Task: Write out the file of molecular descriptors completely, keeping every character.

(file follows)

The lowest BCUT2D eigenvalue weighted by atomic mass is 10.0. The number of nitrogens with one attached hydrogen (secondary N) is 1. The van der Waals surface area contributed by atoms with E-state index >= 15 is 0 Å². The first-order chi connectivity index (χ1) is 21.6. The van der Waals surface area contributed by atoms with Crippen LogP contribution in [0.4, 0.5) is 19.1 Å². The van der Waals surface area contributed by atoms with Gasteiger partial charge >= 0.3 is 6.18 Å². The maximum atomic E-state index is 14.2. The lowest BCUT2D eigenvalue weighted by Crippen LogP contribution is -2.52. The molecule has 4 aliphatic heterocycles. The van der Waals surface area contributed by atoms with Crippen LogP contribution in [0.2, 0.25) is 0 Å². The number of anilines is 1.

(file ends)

The lowest BCUT2D eigenvalue weighted by atomic mass is 10.0. The number of nitrogens with one attached hydrogen (secondary N) is 1. The van der Waals surface area contributed by atoms with E-state index >= 15 is 0 Å². The first-order chi connectivity index (χ1) is 21.6. The van der Waals surface area contributed by atoms with Crippen LogP contribution in [0.4, 0.5) is 19.1 Å². The van der Waals surface area contributed by atoms with Gasteiger partial charge >= 0.3 is 6.18 Å². The maximum atomic E-state index is 14.2. The lowest BCUT2D eigenvalue weighted by Crippen LogP contribution is -2.52. The molecule has 4 aliphatic heterocycles. The van der Waals surface area contributed by atoms with Crippen LogP contribution in [0.2, 0.25) is 0 Å². The number of anilines is 1.